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Watch: Londoners Ponder the Existence of a Soul

David Klinghoffer

Umar Nasser is a doctor in London, currently training to be a psychiatrist. We last met him chatting up David Berlinski, the latter ensconced on a couch too short for the two interviewers plus Dr. Berlinski. (See “Berlinski Banters Entertainingly with ID-Friendly Muslims.”) Dr. Nasser and his website, Rational Religion, make their videos with a great sense of humor. The videos look effortless but I’m sure they’re not. Here in a new entry, he asks a diverse group of Londoners on the street whether they think they have a soul. Or is the mind no more than electrical signals firing through an agglutination of meat and chemicals?

What’s interesting is that almost everyone says yes, he or she indeed has a soul. That’s notwithstanding that on this particular day around Christmas, almost no one strolling nearby the city’s Marble Arch appears to be traditionally religious. (One man cites his combined Catholic and Muslim background.) As Nasser points out, and as these people seem to intuit, the fact that we experience free will and that we experience the world through the medium of our consciousness strongly suggests that we are more than a physical brain. Instead, as it seems to most of us even without theological training, a spirit operates in cooperation with the physical organ. And that hints further that the spirit could survive death. Materialism asks us to deny the evidence of this near-universal, dualist experience.

Thank you for this, Dr. Nasser, and peace be upon you as well.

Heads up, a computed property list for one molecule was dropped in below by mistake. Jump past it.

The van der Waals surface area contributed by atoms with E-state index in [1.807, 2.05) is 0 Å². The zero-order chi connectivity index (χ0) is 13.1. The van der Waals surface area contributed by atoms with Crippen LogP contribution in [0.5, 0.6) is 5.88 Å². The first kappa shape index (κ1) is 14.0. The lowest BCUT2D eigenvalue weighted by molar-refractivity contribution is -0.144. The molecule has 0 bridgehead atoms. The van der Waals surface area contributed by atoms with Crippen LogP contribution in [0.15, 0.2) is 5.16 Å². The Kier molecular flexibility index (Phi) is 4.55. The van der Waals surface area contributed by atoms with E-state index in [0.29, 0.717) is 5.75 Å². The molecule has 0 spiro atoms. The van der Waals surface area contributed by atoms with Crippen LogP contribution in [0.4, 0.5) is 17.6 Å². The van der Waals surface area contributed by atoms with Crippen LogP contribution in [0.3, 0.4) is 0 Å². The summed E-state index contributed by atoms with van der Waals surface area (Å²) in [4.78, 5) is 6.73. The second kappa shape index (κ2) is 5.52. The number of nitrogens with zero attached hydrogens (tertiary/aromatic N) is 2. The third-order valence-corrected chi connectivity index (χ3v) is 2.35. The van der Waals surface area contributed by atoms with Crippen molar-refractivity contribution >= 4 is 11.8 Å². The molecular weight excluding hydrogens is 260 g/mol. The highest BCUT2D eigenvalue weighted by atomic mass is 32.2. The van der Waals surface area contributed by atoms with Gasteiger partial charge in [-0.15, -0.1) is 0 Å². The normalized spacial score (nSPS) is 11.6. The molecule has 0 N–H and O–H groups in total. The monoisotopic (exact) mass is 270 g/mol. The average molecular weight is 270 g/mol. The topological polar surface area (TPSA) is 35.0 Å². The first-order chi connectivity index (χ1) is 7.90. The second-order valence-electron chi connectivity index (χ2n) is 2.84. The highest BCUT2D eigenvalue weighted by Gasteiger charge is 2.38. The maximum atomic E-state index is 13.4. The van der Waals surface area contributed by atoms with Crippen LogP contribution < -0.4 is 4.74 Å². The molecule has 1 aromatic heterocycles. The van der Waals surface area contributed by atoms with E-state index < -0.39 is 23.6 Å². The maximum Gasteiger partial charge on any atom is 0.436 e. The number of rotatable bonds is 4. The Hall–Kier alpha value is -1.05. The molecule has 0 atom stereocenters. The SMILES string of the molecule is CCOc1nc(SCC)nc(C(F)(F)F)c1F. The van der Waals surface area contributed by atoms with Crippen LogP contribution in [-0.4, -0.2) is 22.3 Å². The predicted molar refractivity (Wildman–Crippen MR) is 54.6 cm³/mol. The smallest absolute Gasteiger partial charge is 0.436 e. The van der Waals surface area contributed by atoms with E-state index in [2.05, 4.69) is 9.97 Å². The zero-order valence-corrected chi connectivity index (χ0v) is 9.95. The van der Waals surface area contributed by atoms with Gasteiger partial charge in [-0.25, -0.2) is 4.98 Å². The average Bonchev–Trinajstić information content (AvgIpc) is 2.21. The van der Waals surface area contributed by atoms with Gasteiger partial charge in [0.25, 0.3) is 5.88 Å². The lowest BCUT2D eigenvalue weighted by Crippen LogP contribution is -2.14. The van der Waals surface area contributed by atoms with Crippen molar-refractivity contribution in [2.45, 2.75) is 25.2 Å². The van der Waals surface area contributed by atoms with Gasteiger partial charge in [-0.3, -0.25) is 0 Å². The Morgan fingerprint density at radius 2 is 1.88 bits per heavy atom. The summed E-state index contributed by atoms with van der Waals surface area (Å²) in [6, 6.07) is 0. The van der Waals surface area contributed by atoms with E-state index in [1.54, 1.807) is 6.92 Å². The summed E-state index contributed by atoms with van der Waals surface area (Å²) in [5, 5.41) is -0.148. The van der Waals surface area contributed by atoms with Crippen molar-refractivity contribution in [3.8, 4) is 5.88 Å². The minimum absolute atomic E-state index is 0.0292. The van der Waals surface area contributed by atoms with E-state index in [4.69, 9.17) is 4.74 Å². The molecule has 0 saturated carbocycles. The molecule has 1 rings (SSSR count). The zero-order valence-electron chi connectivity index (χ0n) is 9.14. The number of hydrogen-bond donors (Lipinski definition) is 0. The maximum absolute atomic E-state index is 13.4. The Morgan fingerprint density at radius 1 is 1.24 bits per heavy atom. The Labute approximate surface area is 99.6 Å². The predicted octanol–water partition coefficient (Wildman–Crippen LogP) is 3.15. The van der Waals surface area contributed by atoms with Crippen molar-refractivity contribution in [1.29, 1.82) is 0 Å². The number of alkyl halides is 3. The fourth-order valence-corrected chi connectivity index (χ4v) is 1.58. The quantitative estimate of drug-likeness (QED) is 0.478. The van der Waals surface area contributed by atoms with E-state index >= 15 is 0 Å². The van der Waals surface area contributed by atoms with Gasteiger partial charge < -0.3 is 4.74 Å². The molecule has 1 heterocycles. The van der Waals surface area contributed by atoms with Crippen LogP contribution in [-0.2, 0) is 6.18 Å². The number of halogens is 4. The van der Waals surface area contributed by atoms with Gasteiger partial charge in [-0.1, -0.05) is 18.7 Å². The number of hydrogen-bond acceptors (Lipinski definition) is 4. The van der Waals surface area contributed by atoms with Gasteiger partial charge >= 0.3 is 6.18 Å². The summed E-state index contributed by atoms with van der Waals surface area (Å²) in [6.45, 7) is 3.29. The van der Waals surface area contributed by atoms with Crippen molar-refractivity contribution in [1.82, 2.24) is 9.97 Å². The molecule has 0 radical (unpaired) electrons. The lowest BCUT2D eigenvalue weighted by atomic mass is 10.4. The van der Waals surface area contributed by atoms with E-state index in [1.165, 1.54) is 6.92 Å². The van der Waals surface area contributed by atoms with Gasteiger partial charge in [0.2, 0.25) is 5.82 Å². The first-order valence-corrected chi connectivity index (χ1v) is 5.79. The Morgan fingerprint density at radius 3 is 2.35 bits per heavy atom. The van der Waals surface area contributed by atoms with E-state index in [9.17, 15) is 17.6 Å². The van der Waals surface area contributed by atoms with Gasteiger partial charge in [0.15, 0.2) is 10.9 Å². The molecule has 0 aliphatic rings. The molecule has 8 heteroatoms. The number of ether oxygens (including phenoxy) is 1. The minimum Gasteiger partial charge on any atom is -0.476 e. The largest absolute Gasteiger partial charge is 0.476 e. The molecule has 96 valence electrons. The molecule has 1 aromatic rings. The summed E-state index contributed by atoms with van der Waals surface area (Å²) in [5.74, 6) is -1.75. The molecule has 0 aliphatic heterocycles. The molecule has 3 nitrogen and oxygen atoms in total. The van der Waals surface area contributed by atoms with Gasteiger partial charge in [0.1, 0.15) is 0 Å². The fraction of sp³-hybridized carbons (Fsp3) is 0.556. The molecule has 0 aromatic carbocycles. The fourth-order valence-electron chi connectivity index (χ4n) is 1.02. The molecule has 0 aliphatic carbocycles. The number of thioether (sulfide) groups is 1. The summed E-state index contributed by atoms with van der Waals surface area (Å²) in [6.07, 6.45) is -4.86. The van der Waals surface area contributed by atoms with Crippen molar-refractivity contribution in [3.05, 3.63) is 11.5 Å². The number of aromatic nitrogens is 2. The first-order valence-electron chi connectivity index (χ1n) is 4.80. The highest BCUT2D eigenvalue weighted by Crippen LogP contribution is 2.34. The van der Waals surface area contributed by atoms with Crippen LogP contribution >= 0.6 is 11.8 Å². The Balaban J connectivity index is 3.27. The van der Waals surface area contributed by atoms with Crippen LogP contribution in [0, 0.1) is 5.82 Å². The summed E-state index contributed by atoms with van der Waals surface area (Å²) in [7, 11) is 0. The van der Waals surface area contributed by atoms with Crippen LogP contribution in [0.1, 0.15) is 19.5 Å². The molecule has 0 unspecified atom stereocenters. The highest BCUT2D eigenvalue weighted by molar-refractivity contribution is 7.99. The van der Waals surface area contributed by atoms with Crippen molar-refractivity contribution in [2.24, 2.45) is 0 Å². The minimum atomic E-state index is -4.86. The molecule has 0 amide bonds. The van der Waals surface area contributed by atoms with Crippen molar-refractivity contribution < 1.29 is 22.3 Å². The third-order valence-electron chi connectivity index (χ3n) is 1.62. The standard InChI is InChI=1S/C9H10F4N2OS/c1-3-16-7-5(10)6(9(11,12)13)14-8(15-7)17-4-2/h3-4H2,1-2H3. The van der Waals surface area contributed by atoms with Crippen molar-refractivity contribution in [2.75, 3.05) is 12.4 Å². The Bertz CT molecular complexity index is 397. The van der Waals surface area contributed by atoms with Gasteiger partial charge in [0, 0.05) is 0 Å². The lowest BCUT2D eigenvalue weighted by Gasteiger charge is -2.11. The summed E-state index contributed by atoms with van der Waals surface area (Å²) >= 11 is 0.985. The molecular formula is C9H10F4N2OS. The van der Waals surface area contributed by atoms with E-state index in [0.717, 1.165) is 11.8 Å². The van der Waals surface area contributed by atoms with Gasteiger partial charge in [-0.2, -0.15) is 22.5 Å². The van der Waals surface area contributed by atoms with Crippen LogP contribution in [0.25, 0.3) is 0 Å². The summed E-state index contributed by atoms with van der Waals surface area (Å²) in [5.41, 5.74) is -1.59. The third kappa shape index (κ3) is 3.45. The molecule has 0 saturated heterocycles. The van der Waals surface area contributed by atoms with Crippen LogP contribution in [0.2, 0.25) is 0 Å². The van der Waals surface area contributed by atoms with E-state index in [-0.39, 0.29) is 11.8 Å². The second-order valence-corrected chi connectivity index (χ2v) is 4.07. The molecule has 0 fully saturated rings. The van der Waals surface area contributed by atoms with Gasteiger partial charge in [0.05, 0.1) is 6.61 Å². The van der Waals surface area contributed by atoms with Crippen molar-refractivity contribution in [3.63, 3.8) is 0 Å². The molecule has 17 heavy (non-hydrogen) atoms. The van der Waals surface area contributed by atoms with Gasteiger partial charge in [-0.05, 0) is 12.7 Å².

David Klinghoffer

Senior Fellow and Editor, Evolution News
David Klinghoffer is a Senior Fellow at Discovery Institute and the editor of Evolution News & Science Today, the daily voice of Discovery Institute’s Center for Science & Culture, reporting on intelligent design, evolution, and the intersection of science and culture. Klinghoffer is also the author of six books, a former senior editor and literary editor at National Review magazine, and has written for the Los Angeles Times, New York Times, Wall Street Journal, Washington Post, Seattle Times, Commentary, and other publications. Born in Santa Monica, California, he graduated from Brown University in 1987 with an A.B. magna cum laude in comparative literature and religious studies. David lives near Seattle, Washington, with his wife and children.

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brainCatholicismchemicalsconsciousnessDavid Berlinskidualismelectrical signalsfaithIslamlife after deathLondonMarble ArchmaterialismmeatpsychiatristRational ReligionsoulspiritUmar Nasser